by Hugh Wesley
Sometimes, you just have to sit back and enjoy the view.
|Red dust stood half an inch thick on the floor of the barracks.
Jake knew they were supposed to leave their boots outside every night. All of the men knew that.
And they had followed the protocol for months. But as summer set in and the days grew longer, fatigue began to break their resolve.
There was no one to enforce the rules, either.
Jake plopped into a chair and pushed his heavy feet out in front of him, scraping two clean trails into the metal surface.
“My great, great, great grandfather worked on the railroad in Colorado,” Tommy said as he dropped to the floor beside Jake. “Think that was easier than this?”
Jake took a deep breath, filling his lungs for the first time all day.
“I don’t know. Maybe. Getting through those mountains had to be tough.”
“Sure,” Tommy said. “And that air was thin, too. But …”
The radio crackled, and Tommy stopped talking.
“Now, today’s weather report from the equator,” the tinny male voice said. It sounded like something from an old Philco in those movies Jake’s grandfather was always watching.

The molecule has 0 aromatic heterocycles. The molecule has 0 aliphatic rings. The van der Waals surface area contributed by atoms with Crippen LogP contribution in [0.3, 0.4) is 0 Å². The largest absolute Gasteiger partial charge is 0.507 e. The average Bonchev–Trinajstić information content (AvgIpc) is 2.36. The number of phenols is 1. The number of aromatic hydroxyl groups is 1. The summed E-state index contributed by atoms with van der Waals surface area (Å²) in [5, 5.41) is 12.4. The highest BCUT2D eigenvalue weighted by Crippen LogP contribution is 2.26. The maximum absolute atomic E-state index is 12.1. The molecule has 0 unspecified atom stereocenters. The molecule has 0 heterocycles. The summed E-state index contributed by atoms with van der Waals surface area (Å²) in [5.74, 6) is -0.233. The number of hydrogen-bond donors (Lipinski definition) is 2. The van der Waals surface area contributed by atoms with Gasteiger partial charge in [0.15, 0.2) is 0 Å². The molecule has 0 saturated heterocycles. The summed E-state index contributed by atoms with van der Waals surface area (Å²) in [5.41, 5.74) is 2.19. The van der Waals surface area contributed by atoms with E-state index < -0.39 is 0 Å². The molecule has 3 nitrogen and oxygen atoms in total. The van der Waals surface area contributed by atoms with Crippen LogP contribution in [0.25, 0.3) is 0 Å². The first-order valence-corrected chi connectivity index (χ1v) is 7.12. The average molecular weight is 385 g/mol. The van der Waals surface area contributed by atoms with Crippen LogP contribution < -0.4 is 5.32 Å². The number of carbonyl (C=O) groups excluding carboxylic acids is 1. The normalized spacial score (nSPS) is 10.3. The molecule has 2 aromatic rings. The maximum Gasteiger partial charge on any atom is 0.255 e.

“This is the hottest day on record, registering a balmy 33 degrees centigrade at midday.”
Jake raised his eyebrows to Tommy, who nodded in approval.
“Scientists at the MAGE lab point to the new high as evidence that their atmospheric experiments are working,” the radio voice went on.
“Think we’ll ever be able to ditch these things?” Tommy asked Jake, tapping his helmet.
Jake gazed out the thick glass window, marveling as the stars winked to life in the darkening sky. He shrugged.
“In other atmospheric news,” the radioman said, “Earth will be visible in its full brilliance from the New Cumberland station tonight, coming closer to Mars than it’s been in five years.”